South America Living

Cartagena De Indias: The Jewel Of Colombia


The Old City of Cartagena is one of the most colorful and eminently photogenic places in all of Colombia. Cartagena de Indias, justly called the Jewel of Colombia, will seduce you with her sultry temperatures, friendly attitude and rich colonial history.


In what could only be described as a labyrinth of narrow cobblestone streets you will wind your way through dilapidated colonial mansions with their walls and wooden balconies overflowing with flowers. The colors will startle you: a riotous blend of pastels and primaries… the vibrant blue and pink hues along with the yellows and burnt oranges all glimmer in the heat of the midday sun.


The entire city is filled to the brim with color — from the buildings to the people. The Palenqueras, dressed in their traditional garb and selling fruit, provide a stunning complement to these buildings. The clip-clop of horses hooves on ancient cobblestones haunt the streets as they pull quaint carriages filled with people out enjoying the night.


Romantic… seductive… alluring – these are all words that can be used to describe this city within the walls. Once you step outside the walls, Cartagena becomes more like other Colombian cities — with a bustling metropolis, big hotels and condos stretched along her Caribbean coastline. It’s a remarkable place where the mixture of races is most predominant and it’s easy to see the African roots that are part of the heritage of this beautiful city.


The Plaza de los Cloches (Plaza of the Carriages), next to the iconic Clock Tower, was for centuries a slave market – in the Spanish New World, Veracruz, Mexico, and Cartagena de Indias were the only ports of entry for African slaves. Slaves bought in Cartagena cut sugar cane, worked in the gold and silver mines, built the infrastructure of South America, and suffered all the unspeakable abuses and injustices that slaves elsewhere in the Americas did.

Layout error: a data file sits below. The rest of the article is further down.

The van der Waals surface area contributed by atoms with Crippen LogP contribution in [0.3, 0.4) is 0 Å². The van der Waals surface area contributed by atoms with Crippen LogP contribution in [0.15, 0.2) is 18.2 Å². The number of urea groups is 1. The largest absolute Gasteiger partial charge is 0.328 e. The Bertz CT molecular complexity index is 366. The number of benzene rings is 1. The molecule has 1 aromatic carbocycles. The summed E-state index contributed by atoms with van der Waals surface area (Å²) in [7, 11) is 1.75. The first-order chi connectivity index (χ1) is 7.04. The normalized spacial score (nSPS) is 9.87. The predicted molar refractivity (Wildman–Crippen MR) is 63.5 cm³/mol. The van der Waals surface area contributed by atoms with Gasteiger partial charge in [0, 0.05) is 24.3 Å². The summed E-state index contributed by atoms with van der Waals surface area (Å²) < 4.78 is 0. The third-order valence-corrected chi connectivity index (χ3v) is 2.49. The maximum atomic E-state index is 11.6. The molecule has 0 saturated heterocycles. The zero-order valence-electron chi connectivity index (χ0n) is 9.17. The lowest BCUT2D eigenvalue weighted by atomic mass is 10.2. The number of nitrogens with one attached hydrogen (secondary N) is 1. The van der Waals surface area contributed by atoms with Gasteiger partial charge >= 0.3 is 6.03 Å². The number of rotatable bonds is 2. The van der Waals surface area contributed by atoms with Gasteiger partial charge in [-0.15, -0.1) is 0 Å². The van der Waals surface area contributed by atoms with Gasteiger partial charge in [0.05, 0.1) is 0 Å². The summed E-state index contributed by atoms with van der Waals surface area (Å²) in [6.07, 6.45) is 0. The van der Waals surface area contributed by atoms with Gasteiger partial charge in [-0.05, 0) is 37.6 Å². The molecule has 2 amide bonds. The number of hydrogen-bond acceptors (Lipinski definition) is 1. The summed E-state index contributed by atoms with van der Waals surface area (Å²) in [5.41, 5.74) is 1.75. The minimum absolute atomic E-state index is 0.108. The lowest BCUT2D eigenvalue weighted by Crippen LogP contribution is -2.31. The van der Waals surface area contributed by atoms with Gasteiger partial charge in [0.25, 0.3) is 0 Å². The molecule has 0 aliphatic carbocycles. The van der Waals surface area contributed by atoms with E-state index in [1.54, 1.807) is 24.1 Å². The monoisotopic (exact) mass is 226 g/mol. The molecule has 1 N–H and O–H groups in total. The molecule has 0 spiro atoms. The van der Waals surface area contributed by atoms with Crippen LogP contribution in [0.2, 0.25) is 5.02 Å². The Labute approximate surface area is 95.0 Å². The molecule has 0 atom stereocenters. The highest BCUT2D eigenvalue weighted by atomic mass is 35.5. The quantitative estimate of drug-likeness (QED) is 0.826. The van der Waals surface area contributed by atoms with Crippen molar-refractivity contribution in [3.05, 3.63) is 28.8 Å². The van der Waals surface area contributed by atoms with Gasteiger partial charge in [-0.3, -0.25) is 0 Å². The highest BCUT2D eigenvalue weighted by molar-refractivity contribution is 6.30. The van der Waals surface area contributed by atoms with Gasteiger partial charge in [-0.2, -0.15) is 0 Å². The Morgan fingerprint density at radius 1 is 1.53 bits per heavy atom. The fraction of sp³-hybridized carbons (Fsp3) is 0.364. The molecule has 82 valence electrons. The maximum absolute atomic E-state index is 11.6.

From 1610 until 1821, the old city was also home to one of the three courts of the Spanish Inquisition in the Americas. The Palace of the Inquisition is now a grisly museum, with ancient torture devices on display, along with an excellent review of this unfortunate aspect of Spanish American history.


Hot and humid by any standard, Cartagena has a tropical pace. Early mornings and late nights are busy with activity, with no one in the streets after the midday meal. Siesta time is crucial here, as is staying hydrated and wearing a hat to protect from the nearly equatorial sun.


Bocagrande and Getsemani are two other neighborhoods worth exploring outside of the Walled City. Getsemani has some amazing street art, while Bocagrande is the preferred area for newer hotels with large swimming pools and amenities.


While the beaches that dot the city are adequate, particularly in Bocagrande, they do not compare to the pristine white sand beaches of the outlying islands. Boat tours to the Coral Islands of Rosario and the gorgeous Playa Blanca are available daily and provide a welcomed respite from the heat.


Dining in Cartagena is very good, with a broad range of restaurants; from those with dress codes for both men and women to more simple fare. Lots of fresh seafood to be had in this city, and excellent ceviche can be found on many menus. As it is everywhere in the Caribbean, the Mojito is the predominant drink here.



Whether you stay within the walls or outside of them, make sure to take the time to visit both sections of the city as each has unique characteristics and people. And take that siesta — you’ll need it – Cartagena is a late night party town! La Rumba Colombiana is alive and well in Cartagena.

Buen Viaje!

Read more about Cartagena:

The Door Knockers of Cartagena

La Perla – A Taste of Peru in Cartagena

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